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Practitioner Tips from the CIPD L&D show

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DateJune 13, 2016 Posted by: Aimee Young   Keywords: Alignment, Conference roundup, L&D Skills, learner engagement, learners

 
Preparing for the future of learning - Practitioner tips from the CIPD L&D show

At the CIPD L&D show last month Laura Overton (Towards Maturity) and Derek Bruce (ABN AMRO) discussed how L&D staff can prepare for the future of learning.  

The L&D profession has come a long way in the past five years. We are better able to create engaging online content, more aware of technology enabled learning, and are working to ensure they are more aligned to the needs of the business. Still, there is more to be done, and we as L&D know it. 

We need to move forward and embrace change by letting go of old ways, build business credibility, and develop a more customer activated strategy, one that is focused on the needs of staff rather than the traditions of L&D.

Taking the approach of listening to learners and finding out their needs, Laura and Derek asked the audience to work together so we could crowdsource ideas from the 50+ practitioners there on the day - we looked at three questions:
  • What does L&D need to let go of?
  • How do we improve credibility with business leaders?
  • How do we move to a more customer activated strategy

Here’s what they came up with:

What do we need to let go of to move on?

Let go of tradition:
  • Move away from one-shot events, perhaps plan a campaign of learning or break it into chunks. Remember that learning is a process
  • Drop the order taker attitude - you’re there to improve performance not just provide courses

Let go of the silver bullet
  • Don’t worry about keeping up with trends - the most important thing is to stay relevant to your learners
  • We need to rid the reliance of ‘one or the other’, a blended approach of F2F and e-learning helps, but we also need to ensure we go where the needs of our learners are

Let go of one size fits all
  • One size doesn't fit all - so make the programme fit the need rather than the policy

Let go of old attitudes
  • Get out of your comfort zone - just because something has been done for years doesn’t mean you can’t rethink it and change it up. In other words - you don’t need to be afraid of new things
  • The attitude of ‘We are the experts’ doesn’t apply anymore. Outsource if you need to, and use subject matter experts where you can

2) How do we improve business credibility?

Open up a conversation 

  • Communicate with senior stakeholders. Be curious about the business - show you want to know more and ask questions
  • Use the language of business, discuss KPI’s
  • Use evidence such as benchmarking to build a business case - Use insights from data and turn these into actions!
  • Understand challenges faced by business. Stay close and see problems from their point of view

Mutually agree measures
  • Adopt a performance consultancy approach - ensure the L&D Strategy is aligned to business objectives and be proactive. When measures are agreed, ensure you meet expectations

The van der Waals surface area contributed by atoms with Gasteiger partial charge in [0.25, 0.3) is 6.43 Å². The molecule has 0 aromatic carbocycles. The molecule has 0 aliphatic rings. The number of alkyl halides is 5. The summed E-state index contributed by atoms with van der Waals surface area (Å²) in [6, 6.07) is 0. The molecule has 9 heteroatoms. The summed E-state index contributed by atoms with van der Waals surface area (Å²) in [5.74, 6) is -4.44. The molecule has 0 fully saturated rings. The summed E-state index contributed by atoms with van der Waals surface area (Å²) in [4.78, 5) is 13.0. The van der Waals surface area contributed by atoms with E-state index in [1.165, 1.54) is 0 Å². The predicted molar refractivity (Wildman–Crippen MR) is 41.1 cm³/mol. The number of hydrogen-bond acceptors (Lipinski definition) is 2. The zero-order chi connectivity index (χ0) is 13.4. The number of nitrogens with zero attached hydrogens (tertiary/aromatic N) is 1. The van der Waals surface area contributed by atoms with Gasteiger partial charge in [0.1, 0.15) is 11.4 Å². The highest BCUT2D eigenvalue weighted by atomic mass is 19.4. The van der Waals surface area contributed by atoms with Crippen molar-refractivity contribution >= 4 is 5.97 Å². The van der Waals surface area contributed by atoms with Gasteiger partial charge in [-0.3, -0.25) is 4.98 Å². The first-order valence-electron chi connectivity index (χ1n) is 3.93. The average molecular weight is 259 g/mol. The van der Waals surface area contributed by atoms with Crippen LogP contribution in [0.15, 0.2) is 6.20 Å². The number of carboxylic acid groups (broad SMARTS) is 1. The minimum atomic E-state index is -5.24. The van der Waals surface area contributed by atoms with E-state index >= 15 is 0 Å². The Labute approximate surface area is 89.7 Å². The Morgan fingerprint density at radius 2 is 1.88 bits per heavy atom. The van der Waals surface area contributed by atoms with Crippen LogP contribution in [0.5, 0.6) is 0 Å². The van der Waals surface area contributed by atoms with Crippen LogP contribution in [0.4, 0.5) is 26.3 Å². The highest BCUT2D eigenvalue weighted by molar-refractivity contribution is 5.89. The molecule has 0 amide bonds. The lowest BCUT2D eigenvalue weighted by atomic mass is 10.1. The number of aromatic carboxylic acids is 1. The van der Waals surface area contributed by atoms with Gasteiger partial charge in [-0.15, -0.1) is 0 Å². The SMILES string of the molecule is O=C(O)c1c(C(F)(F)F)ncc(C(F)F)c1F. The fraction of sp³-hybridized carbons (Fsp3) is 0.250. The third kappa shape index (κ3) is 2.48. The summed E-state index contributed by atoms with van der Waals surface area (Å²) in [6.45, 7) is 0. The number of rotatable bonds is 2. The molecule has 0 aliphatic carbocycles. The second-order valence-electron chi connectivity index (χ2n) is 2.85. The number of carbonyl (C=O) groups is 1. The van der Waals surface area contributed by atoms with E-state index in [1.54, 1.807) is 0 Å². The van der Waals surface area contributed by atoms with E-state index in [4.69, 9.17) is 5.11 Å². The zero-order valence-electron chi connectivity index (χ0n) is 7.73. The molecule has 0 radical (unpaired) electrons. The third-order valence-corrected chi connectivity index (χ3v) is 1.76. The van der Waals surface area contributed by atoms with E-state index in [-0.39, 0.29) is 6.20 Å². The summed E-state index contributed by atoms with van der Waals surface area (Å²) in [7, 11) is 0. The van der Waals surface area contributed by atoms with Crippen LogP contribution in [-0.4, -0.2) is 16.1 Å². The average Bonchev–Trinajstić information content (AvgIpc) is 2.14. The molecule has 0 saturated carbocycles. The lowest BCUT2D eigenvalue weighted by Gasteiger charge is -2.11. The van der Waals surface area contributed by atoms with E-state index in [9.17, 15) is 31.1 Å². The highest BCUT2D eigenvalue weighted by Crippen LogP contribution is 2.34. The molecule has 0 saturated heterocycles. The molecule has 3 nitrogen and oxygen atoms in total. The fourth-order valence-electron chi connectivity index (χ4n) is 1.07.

• Identify how to demonstrate tangible results, measure what matters, not bums on seats
  • Consider involving business professionals with L&D experience in the process

Define your value
  • Focus on your job to retain and develop business talent
  • Have a conversation. Ask for information on the direction the department needs to go

Build your skills
  • Shadow people, consider working in different departments so you really understand the context of business problems
  • Understand the relationship between learning impact and business improvement! 

3) How do we move to a more customer activated strategy?


Be curious
  • Identify your customer, who are you creating the learning for and why? Be a journalist and ask the questions that matter

Work together
  • Start with the end goal in mind and work backwards, what do you want to measure? Where do the learners fit in with this?
  • Create steering groups with all stakeholdersl In one group working together to achieve common goals This is a great way of facilitating collaboration as well as encouraging learners to see problems from different points of view
  • Crowdsource - think about what learners really want and involve them wherever you can

Communicate clearly
  • Speak a common language, know the language of your learners and don’t confuse them with jargon
  • Keep those connections with business and ask them to evaluate how they think the learning is going, are they seeing results? Is it meeting their needs?

Respond quickly
  • Be agile and work at pace! If you want to try out a new way of working just do it. Mistakes are okay as long as we learn from them
  • Rethink training delivery - chalk and talk, espresso sessions, toolkits. Be creative, appealing and engaging. Thinking like a marketer can help you create engaging content and campaigns to really appeal to your learners
  • Incentivise- always ask yourself the question 'So what?' when designing your learning

Manage expectations
  • Manage expectation in L&D, if we say we are customer-focused then we need to deliver what they have asked for
  • Return on Engagement can be much more effective than Return on Investment as a way of measuring impact

Further resources:

Download In-Focus: Preparing for the Future of Learning for 120 additional tips.

Confidentially review and compare your strategy - click below to get started.

  

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